Meet The Fed’s Newest Ponzi——-Yield-Starved Corporate Treasurers Are Buying Other Companies’ Bonds

By VIPAL MONGA at The Wall Street Journal

Companies reaching for better returns on their cash have found a new favorite investment—other companies’ bonds—and they are loading up.

Cash-rich companies like Apple Inc., Oracle Corp. and Johnson Johnson are snapping up corporate bonds sold by highly rated companies such as Verizon Communications Inc. and Gilead Sciences Inc.

More than half of corporate cash held by U.S. companies this August was invested in investment-grade corporate bonds, a record, according to investment-software company Clearwater Analytics. Meanwhile, treasurers have reduced their companies’ holdings of more traditional investments such as U.S. Treasurys, commercial paper and bank certificates of deposit.

Companies are betting highly rated corporate bonds are safe repositories for cash that will pay higher rates than more traditional bank deposits or money-market funds. But they are also increasing the risk to an asset where principal protection is the priority.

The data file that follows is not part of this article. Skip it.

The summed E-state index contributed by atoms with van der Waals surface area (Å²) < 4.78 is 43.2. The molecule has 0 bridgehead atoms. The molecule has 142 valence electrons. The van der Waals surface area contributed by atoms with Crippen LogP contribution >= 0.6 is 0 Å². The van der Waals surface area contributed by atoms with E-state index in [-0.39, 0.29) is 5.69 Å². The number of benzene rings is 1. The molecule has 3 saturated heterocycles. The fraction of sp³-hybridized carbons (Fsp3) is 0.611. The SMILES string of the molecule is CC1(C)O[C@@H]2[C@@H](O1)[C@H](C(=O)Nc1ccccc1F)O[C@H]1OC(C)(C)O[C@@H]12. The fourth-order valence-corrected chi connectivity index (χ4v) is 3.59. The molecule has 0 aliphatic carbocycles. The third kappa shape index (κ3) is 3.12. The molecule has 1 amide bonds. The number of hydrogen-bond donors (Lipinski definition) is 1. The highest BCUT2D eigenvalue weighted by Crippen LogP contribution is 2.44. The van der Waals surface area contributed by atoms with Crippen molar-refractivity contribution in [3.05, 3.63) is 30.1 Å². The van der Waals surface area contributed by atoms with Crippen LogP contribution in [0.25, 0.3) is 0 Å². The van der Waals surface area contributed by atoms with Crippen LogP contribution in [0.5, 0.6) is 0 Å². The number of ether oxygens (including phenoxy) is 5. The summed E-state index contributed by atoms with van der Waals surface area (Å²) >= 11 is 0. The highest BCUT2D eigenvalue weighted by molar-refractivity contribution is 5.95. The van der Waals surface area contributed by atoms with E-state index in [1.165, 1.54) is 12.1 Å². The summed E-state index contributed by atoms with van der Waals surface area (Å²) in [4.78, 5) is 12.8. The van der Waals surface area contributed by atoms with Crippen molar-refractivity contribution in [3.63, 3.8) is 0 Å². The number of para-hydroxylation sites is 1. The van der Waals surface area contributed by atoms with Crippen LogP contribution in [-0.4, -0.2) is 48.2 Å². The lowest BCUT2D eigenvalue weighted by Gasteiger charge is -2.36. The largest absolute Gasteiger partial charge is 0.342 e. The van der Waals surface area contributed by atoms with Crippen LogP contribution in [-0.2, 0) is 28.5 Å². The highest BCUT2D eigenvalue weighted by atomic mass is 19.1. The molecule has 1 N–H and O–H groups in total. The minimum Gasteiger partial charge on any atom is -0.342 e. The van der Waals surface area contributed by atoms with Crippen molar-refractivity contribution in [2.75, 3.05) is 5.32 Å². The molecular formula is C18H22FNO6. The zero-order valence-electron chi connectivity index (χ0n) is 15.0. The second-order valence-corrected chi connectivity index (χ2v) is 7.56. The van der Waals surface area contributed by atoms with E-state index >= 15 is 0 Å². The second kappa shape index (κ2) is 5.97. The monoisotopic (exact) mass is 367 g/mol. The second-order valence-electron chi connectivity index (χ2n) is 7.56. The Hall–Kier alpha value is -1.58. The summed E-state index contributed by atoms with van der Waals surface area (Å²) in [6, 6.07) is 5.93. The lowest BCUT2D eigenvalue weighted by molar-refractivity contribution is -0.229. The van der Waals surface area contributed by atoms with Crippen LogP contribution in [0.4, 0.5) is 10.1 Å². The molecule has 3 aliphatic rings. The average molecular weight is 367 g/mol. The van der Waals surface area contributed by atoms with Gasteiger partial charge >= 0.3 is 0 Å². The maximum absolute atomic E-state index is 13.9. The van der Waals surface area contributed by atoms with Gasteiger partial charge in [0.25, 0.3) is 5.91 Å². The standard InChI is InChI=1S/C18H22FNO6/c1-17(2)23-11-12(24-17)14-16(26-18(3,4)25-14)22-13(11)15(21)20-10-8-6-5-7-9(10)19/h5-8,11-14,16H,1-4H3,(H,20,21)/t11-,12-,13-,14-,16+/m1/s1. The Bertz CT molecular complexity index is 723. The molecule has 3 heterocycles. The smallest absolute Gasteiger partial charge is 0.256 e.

If interest rates rise quickly, the value of their lower-yielding existing bonds could plummet. A major market disruption could also make it difficult for companies to sell their holdings if they need the cash. Either could lead to write-downs or actual losses if they sell at lower prices than they paid.

For now, treasurers are figuring the bet isn’t that risky. Companies’ balance sheets are in good shape, and buyers are focusing on bonds that mature within five years, which carry lower risks than bonds that take longer to mature.

Still, the past offers plenty of examples of companies that got burned when reaching for yield. Procter Gamble Co. lost more than $100 million after it bought derivatives from Bankers Trust Co. in 1993 in an unsuccessful bet that interest rates would remain low. MetroPCS Communications Inc. wrote down millions in investments in 2007 because

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